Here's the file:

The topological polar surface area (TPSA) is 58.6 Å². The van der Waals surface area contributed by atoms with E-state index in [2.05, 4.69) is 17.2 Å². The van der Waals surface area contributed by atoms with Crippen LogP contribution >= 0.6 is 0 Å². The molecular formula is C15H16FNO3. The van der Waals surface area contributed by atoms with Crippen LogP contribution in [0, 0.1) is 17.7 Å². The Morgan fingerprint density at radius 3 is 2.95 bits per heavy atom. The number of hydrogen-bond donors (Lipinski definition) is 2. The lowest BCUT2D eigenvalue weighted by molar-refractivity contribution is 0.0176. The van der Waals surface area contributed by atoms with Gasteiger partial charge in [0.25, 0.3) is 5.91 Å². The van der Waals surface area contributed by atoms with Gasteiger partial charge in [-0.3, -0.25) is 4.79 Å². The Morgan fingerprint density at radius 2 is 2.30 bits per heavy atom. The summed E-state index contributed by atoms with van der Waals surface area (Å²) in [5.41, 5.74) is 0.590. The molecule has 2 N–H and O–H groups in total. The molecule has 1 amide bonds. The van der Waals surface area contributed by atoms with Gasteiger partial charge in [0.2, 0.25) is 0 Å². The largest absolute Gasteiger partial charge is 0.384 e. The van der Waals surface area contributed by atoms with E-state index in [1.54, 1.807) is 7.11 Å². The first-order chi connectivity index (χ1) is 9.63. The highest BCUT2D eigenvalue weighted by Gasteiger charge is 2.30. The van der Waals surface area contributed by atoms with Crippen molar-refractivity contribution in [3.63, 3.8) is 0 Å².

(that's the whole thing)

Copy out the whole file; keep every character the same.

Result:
The topological polar surface area (TPSA) is 58.6 Å². The van der Waals surface area contributed by atoms with E-state index in [2.05, 4.69) is 17.2 Å². The van der Waals surface area contributed by atoms with Crippen LogP contribution >= 0.6 is 0 Å². The molecular formula is C15H16FNO3. The van der Waals surface area contributed by atoms with Crippen LogP contribution in [0, 0.1) is 17.7 Å². The Morgan fingerprint density at radius 3 is 2.95 bits per heavy atom. The number of hydrogen-bond donors (Lipinski definition) is 2. The lowest BCUT2D eigenvalue weighted by molar-refractivity contribution is 0.0176. The van der Waals surface area contributed by atoms with Gasteiger partial charge in [0.25, 0.3) is 5.91 Å². The van der Waals surface area contributed by atoms with Gasteiger partial charge in [-0.3, -0.25) is 4.79 Å². The Morgan fingerprint density at radius 2 is 2.30 bits per heavy atom. The summed E-state index contributed by atoms with van der Waals surface area (Å²) in [5.41, 5.74) is 0.590. The molecule has 2 N–H and O–H groups in total. The molecule has 1 amide bonds. The van der Waals surface area contributed by atoms with Gasteiger partial charge in [0.2, 0.25) is 0 Å². The largest absolute Gasteiger partial charge is 0.384 e. The van der Waals surface area contributed by atoms with E-state index in [1.54, 1.807) is 7.11 Å². The first-order chi connectivity index (χ1) is 9.63. The highest BCUT2D eigenvalue weighted by Gasteiger charge is 2.30. The van der Waals surface area contributed by atoms with Crippen molar-refractivity contribution in [3.63, 3.8) is 0 Å².